Tag Archives: Improv

Cultural Interview: Quick Draw’s John Lehr on Being Renewed at Hulu

quickdraw-season-2-key-art-huluDuring Hulu’s presentations during this summer’s Television Critics Association press tour, there was something new for the streaming service: shows going into their second seasons. After their first original scripted series Battleground came and went without even an official cancellation, the Hulu development process was something of a mystery, with most of their multi-season exclusive content coming through international licensing deals. And so 2013 was a big year for the company, as they debuted and renewed their first three series: animated series The Awesomes, Latino-focused teen soap opera East Los High, and improv comedy western Quick Draw, created by John Lehr and Nancy Hower, which debuts its second season on Hulu today.


The rise in streaming services has complicated the traditional way we measure television success, requiring new logics for why a show earns a second season given that we’re dealing with new data sets and lack the traditional data set—Nielsen ratings—that we consider more heavily in such analysis. As a result, I spoke with Lehr regarding the experience of “getting renewed” at Hulu, and the way the experience both does and does not reflect the traditional process with a broadcast network or cable channel, in addition to his experience as the creator of a show that lives in this still-emergent televisual space online.

Cultural Learnings: So when did you know you were getting a second season?

John Lehr: It was crazy. It was unlike any pickup I’ve ever experienced. We literally turned in the final hard drive for the first season, and the next day got the pickup for season two, which was just like—psychologically—“Yay! We’re employed!” Because usually it’s nailbiting, and that’s just horrible when you’re waiting. But on the creative side too, we dove right in that day and started thinking about season two. So I think it really helps in terms of the quality as well, because it gives us more time, and more time is always a good thing—well, not always, but in our case it is.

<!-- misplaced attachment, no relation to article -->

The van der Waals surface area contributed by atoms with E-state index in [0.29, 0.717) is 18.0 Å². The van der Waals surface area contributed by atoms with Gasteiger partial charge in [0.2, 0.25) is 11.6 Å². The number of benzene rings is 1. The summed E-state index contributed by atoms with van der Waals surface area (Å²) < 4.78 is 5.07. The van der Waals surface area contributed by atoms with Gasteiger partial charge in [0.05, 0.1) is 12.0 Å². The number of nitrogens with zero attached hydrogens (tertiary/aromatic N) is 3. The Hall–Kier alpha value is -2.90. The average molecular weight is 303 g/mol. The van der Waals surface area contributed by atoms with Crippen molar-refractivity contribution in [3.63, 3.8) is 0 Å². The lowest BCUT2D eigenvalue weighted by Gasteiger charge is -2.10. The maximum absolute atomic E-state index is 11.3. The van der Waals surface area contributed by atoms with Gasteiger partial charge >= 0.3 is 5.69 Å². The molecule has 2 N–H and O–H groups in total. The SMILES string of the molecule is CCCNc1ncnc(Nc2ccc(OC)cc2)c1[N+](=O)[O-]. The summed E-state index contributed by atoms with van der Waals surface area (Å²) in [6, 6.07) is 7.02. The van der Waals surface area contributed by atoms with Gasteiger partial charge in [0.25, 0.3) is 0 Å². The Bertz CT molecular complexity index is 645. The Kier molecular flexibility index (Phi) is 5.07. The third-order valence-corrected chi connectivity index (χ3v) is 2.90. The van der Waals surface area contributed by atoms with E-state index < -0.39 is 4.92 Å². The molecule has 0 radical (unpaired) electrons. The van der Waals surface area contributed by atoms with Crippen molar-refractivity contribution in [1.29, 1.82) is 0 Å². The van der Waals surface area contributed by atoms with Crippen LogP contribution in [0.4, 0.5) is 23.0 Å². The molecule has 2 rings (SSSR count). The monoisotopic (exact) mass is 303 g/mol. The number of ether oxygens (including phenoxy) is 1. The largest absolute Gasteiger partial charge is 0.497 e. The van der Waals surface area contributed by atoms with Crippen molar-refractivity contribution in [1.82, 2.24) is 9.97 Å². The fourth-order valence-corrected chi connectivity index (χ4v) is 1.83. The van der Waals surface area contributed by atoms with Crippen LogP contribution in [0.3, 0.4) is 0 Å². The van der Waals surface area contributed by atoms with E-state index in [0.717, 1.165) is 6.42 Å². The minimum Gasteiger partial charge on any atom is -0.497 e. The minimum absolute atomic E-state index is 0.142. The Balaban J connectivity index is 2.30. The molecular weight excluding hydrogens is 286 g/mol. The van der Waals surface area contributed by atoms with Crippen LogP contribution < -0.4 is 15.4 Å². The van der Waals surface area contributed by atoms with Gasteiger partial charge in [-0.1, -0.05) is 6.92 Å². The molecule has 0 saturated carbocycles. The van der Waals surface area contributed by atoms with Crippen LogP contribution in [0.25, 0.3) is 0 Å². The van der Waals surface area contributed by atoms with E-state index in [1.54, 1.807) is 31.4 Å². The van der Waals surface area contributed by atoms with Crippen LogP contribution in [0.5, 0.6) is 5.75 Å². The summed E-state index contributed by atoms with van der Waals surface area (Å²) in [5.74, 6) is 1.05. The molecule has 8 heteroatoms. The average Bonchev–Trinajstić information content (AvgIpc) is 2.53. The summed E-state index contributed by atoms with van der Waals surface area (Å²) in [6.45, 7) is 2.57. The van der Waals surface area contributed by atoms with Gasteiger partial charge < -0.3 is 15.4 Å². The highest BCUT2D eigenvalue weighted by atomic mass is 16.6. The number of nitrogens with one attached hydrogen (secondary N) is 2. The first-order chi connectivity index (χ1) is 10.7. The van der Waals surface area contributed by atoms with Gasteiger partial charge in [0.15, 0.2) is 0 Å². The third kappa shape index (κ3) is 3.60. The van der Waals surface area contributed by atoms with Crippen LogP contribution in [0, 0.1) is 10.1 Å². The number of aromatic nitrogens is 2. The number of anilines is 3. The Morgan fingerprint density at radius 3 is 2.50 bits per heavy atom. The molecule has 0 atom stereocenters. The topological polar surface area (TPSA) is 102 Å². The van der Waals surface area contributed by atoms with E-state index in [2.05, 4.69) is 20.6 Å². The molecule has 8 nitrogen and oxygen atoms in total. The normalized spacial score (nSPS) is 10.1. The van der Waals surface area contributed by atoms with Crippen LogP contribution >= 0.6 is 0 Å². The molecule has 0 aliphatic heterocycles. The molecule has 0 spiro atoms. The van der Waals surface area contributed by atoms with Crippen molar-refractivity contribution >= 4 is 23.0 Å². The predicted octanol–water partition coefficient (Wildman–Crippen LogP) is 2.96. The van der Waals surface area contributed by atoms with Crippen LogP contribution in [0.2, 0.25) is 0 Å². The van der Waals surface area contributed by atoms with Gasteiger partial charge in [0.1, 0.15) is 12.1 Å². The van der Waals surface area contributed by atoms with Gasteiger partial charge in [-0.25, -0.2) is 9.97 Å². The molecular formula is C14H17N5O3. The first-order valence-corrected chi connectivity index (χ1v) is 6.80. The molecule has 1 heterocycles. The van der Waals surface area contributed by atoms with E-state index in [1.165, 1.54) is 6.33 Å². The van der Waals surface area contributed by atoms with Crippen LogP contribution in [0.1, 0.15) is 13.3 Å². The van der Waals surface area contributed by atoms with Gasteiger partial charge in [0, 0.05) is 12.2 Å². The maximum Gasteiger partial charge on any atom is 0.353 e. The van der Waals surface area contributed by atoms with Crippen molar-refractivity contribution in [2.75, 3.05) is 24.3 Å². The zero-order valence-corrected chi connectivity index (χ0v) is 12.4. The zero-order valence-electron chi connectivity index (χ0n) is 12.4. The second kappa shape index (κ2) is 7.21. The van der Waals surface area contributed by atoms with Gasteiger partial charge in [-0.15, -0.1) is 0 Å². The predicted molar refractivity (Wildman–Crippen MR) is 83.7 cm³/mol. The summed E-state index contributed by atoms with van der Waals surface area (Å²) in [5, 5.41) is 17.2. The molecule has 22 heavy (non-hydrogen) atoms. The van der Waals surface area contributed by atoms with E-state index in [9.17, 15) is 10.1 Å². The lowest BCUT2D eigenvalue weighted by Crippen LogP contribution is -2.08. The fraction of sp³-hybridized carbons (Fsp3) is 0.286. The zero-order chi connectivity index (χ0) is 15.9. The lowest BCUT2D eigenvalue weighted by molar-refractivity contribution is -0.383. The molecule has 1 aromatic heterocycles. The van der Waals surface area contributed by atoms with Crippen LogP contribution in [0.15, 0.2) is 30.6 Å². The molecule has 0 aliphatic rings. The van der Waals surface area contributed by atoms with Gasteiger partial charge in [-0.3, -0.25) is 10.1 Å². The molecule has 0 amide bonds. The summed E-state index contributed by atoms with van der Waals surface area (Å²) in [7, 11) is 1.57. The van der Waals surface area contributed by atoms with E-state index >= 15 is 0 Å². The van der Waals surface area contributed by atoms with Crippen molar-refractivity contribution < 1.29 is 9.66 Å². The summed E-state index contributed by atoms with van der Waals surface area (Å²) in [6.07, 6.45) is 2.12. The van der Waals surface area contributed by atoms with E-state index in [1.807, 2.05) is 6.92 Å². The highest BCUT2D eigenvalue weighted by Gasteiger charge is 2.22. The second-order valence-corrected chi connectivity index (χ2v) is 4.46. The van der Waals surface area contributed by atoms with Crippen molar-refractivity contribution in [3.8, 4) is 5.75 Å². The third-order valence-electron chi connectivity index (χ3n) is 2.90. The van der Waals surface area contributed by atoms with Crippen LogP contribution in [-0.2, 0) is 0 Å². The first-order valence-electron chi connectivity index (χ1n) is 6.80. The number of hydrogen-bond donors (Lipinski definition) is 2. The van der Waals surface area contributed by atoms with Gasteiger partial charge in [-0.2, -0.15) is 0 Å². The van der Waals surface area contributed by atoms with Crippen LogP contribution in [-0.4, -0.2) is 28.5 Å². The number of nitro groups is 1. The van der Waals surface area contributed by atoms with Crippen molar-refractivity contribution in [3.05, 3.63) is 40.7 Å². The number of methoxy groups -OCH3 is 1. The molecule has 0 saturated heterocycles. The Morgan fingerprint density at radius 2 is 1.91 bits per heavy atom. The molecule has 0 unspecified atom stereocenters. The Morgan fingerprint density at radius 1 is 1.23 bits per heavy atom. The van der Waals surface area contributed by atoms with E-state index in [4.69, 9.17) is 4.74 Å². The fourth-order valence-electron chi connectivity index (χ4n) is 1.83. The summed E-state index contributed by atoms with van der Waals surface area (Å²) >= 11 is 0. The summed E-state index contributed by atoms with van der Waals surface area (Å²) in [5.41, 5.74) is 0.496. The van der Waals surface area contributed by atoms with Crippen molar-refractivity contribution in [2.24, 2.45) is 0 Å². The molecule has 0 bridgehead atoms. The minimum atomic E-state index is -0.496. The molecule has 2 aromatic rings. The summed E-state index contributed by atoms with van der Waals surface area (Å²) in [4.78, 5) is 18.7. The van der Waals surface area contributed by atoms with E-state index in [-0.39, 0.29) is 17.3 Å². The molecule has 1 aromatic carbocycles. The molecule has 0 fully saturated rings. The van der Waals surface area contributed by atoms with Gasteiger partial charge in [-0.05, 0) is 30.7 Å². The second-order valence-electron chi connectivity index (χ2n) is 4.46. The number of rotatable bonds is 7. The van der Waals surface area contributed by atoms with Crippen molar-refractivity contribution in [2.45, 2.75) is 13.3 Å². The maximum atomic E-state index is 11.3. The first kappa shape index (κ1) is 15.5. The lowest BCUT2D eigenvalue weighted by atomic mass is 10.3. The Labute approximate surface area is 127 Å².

Given that you aren’t seeing traditional ratings, and Hulu had never renewed a series until after you premiered, did you have any idea going into the process what it would take to get a season two?

[Laughs] You know, that is an intriguing question. We didn’t know. I mean, we knew that no matter what, it’s about viewers—whether you’re on network, cable, or broadband, it’s all the same. It’s just “Do people want to watch this show, and how many of them are watching, and who are they, and what is their age, and what kind of things do they buy?” That doesn’t change. You don’t have the Nielsens, but somewhere there’s a counter going on, or some sort of understanding of how many people are watching this thing. And from the get-go, we were shocked at the response we were getting from Hulu and from people online about how many people liked the show, so almost out of the gate our Facebook blew up, there were tumblr pages. The response from fans was really, really good.

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The Big Bang Theory – “The Precious Fragmentation”

“The Precious Fragmentation”

March 8th, 2010

The opening to “The Precious Fragmentation” was like a big improv skit. A box of random nerd objects that the gang picked up at a garage sale is revealed to feature a variety of cheap gags, whether it’s Raj wiping a drawn-on penis off of an Aquaman action figure, or Leonard finding a Spock doll with a Mr. T head and suggesting that he “pities the fool who is illogical,” or Wolowitz finding an Alf doll and flashing back to his father’s abandonment. I felt like the show just put out a random box of items that these characters could potentially make jokes out of and let them go.

On the one hand, I think this speaks to the potential humour from this group of people with the right, nerd-friendly material. On the other hand, it’s kind of extraordinarily lazy, the simplest of stories that fails to offer any sort of depth or really any sort of character commentary. It is literally the story of “What happens when the gang finds a single collectible related to nerddom and all of them desire it,” pure sitcom in every form.

And to be entirely honest, I think that’s why the episode was mostly pretty darn pleasant.

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